US executions remain near all time low

For the fourth year in a row, the US has recorded fewer than 30 death row executions.Three US states have resumed death row executions after long breaks but nationwide, they remain at near historic lows.
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Twenty five executions were carried out in 2018, the fourth consecutive year in which there have been fewer than 30, according to an annual US Death Penalty Information Center report released on Friday.

Since the death penalty was re-instated in the United States in 1976, the number of executions peaked in 1999 with 98. They were at their lowest in 2016 with 20.

Americans’ support for the death penalty similarly peaked in the 1990s and has declined since, according to opinion polls by Gallup.

Its research reveals 56 per cent of Americans supported the death penalty in 2018 for a person convicted of murder.

Executions in 2018 were clustered in eight states: Alabama, Florida, Georgia, Nebraska, Ohio, South Dakota, Tennessee and Texas.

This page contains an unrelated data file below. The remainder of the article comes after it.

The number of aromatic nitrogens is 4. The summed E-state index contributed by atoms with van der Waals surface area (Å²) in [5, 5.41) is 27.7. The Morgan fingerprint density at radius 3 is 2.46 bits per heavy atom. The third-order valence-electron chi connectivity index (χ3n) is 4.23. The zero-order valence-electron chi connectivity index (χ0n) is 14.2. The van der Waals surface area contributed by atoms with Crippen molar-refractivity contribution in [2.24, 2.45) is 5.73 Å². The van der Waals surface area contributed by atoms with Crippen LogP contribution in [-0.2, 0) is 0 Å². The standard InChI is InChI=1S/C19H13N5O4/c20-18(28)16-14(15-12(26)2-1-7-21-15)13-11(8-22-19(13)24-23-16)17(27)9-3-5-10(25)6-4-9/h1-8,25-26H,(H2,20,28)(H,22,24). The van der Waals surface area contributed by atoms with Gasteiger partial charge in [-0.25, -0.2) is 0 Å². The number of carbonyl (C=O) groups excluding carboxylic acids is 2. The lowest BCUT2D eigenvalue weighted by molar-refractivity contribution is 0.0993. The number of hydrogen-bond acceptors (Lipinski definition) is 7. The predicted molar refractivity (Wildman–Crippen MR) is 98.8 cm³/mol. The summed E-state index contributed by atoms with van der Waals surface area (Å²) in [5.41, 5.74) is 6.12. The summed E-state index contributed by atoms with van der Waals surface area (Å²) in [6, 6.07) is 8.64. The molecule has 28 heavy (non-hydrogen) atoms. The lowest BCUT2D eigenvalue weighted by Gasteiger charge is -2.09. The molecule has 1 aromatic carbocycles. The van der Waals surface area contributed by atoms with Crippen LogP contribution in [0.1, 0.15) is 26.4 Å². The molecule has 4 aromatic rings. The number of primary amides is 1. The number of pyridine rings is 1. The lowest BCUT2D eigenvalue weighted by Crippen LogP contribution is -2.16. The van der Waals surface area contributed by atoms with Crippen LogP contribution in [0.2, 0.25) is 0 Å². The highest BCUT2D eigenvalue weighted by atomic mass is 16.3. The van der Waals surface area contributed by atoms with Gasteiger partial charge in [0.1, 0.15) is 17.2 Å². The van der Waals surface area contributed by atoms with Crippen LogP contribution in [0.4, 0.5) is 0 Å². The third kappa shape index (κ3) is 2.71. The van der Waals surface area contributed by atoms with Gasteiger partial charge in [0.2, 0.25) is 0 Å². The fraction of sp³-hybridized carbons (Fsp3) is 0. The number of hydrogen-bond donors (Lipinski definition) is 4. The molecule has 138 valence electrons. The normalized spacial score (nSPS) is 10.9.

About half all executions took place in Texas, which carried out 13 death sentences.

Tennessee was second with three. Alabama, Florida and Georgia each had two while Nebraska, Ohio and South Dakota each carried out one.

Florida’s execution on Thursday of Jose Antonio Jimenez for fatally beating and stabbing a woman during a burglary was the most recent.

Nebraska, Tennessee and South Dakota were the three states that resumed executions this year.

Nebraska’s execution of Carey Dean Moore for killing two cab drivers in 1979 was the state’s first execution in more than 20 years.

It was also the first time any state has used the drug fentanyl in an execution.

This year marked the first time in nearly nine years Tennessee carried out an execution.

South Dakota ended a six-year stretch without one when it executed Rodney Berget, who was convicted of killing a corrections officer during a prison escape attempt.

The DPIC report says 41 new death sentences have been imposed so far this year, the fourth straight year with fewer than 50.

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